Pierre served in the American Revolutionary War and was one member of a company of volunteers under the command of Captain Francois Bousseron.  His name appears as Pierre Grimare.  He also signed the Oath of Allegiance to Vincennes, where his name is shown as Pierre Grimar.

There is also a record of Pierre suing Joseph Edeline (listed above) over the breaking of an agreement to build a fence for a house and property he had occupied for a year and not leaving it in good condition.  The case was settled before ever going to court.


Here we have the grave of Andre Lacoste Languedoc.
Born: September 17, 1733, St.Joseph de Chambly, Quebec
Died: March 9, 1793, Fort de Vincennces, Indiana

He was the son of Andre Lacoste (?-?) and Marie Jeanne Boutin Languedoc (?-?).  They were both born in Quebec, though I am not sure where they were buried.

He had several siblings:
Marie Madeleine Lacoste (1731-?) - burial unknown
Louis Lacoste dit Languedoc (1736-1789) - burial unknown
Francois Lacoste (1738-?) - burial unknown
Marie Elizabeth Lacoste (1739-?) - burial unknown
Charles Lacoste (1739-?) - burial unknown
Charlotte Lacoste (1746-?) - burial unknown
Marie Marthe Lacoste (1748-?) - burial uknown

He was married to Marie Josephe Custos Langeudoc (1737-1777).  She was born in Quebec and died while they lived in Fort de Vincennes. 

I haven't found any reference to any children born to them.

His gravestone says 1727, but all references that I have found list his birthdate as September 17, 1733.  


 Here is the grave of Jean Marie Philippe LeGras/LeGrace.
Born: 1734
Died: 1788

He was the son of Jean Baptiste LeGras (?-?) and Genevieve Gamelin Châteauvieux (?-?), who were married on January 11, 1733.  I am unsure as to where either are buried, though I believe probably in Montreal, Canada.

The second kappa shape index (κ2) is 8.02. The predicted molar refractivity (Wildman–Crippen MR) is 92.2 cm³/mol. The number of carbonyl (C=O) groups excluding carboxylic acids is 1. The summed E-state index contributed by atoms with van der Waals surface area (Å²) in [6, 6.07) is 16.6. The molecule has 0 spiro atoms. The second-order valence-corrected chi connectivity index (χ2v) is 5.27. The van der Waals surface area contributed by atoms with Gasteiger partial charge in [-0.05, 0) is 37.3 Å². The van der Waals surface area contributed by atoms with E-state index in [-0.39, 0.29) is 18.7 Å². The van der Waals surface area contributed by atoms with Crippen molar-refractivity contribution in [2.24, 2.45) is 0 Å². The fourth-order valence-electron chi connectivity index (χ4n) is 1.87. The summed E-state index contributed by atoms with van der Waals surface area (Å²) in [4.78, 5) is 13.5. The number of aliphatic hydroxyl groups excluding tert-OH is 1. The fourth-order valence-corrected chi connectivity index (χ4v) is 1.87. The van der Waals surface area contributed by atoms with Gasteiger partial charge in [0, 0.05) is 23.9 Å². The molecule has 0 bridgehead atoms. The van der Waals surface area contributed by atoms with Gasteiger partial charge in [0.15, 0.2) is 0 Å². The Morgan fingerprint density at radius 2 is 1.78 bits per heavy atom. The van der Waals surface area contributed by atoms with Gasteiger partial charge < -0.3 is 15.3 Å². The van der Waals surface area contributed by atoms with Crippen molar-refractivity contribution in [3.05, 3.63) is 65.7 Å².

He had four siblings, though I have only found the name of one other:
Unknown Son (?-?) - burial unknown
Pierre Legras (1738-1810) - buried in Holy Family Church (this may be located in Canada, since from what I have found, I don't believe that he ever left Canada;  he was very active in the local milita and government.)
Unknown Daughter (?-?) - burial unknown
Unknown Daughter (?-?) - burial unknown

He was a Colonel in the Continental Troops in the American Revolutionary War.

He was married in 1767 to Marie-Jeanne Gamelin (?-1769).  She died just one month after the birth of their second child 

They had at two children that I have found reference to, but I haven't found any reference to them at all.


We now stop at the grave of Pierre Levry dit Martin.
Born: 1759
Died: 1804

He served in the Revolutionary War in the Continental Troops.

He was married to the daughter of Nicholas Cardinal, whose grave is listed above, though I am unsure as to which one.

So far, I have found no information about Pierre at all.  


Here we have the grave of Francois Pelletier.
Born: 1744
Died: 1788

He served in the Continental Troops in the Revolutionary War.  He was on the payroll of a company of volunteers in the service of the state of Virginia, commanded by Francois Busseron. He entered service on the 27th of October 1778 and finished up December 17, 1778.  His name appears as "Fransoa Pelletir, #1" on the payroll.